Corn futures are lower at midday. Widespread rain over the weekend, particularly in the northwestern Corn Belt, helped recharge soil moisture just as planting is set to ramp up. Weather forecasts for late this week and next week call for a warmer/drier pattern to emerge which should aid planting. Planting progress as of Sunday is expected to be at record pace for mid-April at 15% to 20%, up sharply from 7% a week ago and only 6% last year. However, USDA indicated that due to issues with their servers, the Crop Progress report normally released this afternoon will be delayed until at least Tuesday. May corn is 2 1/4 cents lower at $6.27 and December is 7 cents lower at $5.30. 

Soybean futures are trading lower at midsession. Weekend rains that fell across the central Midwest are considered beneficial to restoring soil moisture ahead of the planting season. There have been some concerns that soils were turning too dry in a number of areas and that might hurt early growth if conditions persisted. Technical factors are also weighing on prices. The November futures contract broke below its trading range of the past two weeks, sparking talk of risk of heavy trading fund liquidation. The May contract is down 17 cents at $14.19 3/4 and November is down 14 cents at $13.47 3/4.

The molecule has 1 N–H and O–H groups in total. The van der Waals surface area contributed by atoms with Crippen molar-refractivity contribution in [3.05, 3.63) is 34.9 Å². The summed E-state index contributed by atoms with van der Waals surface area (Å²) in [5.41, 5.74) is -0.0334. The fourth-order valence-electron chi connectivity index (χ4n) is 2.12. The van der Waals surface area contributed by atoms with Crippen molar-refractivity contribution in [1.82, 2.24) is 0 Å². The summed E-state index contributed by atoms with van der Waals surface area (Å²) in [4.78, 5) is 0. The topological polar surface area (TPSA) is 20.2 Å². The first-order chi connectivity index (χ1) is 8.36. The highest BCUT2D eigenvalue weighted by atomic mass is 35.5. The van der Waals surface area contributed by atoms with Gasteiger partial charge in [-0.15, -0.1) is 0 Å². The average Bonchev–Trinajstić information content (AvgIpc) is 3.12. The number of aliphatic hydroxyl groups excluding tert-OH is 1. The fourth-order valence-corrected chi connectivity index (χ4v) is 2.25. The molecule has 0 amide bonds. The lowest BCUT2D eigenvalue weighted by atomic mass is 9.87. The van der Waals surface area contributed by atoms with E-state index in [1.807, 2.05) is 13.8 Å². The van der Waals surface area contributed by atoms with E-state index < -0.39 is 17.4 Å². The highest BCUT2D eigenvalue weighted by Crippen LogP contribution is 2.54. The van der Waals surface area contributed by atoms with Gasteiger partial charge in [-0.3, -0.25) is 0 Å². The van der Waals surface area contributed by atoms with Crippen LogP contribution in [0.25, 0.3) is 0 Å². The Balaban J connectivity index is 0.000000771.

Wheat futures are trading lower at midday. Even though there have been violent storms and hail over the Southern Plains through the weekend, actual crop losses are thought to be minor as a whole, even if devastating for the producers hit. Substantial rainfall across much of the Northern Plains was welcome, but MGE futures are down the least at midday due to ongoing concern about disappointing planting intentions figures and longer-term forecasts that the drier-than-normal pattern for much of the Northern Plains will quickly return and persist before soil moisture deficits have been restored. CBOT May is 6 cents lower at $6.17 1/2; KBOT May is 6 3/4 cents lower at $6.36 1/4; and MGE May is 1 cent lower at $8.23 1/4.

Cattle futures are lower at midday. Futures trade is choppy so far. Early gains faded on technically based selling on follow-through from Friday’s pullback. Underlying support stems from solidly higher beef prices on Friday. The uptick in beef was the largest daily gain for choice beef since the price peak in late February, suggesting that beef demand may finally be improving. June cattle futures are 23 cents lower at $115.85 and August is 20 cents lower at $118.85.

Lean hog futures are sharply lower at Midday on Monday. The combination of follow-through selling following the limit-down or near limit down market on Friday coupled with another big drop in the pork cutout are keeping downward pressure on the hog market. Strength in the dollar and renewed concerns about the European financial crisis are also negative for commodity futures prices. Cash prices are expected to be lower on Monday. The May contract is down 88 cents, falling to $89.25. June is $1.43 lower at $88.80.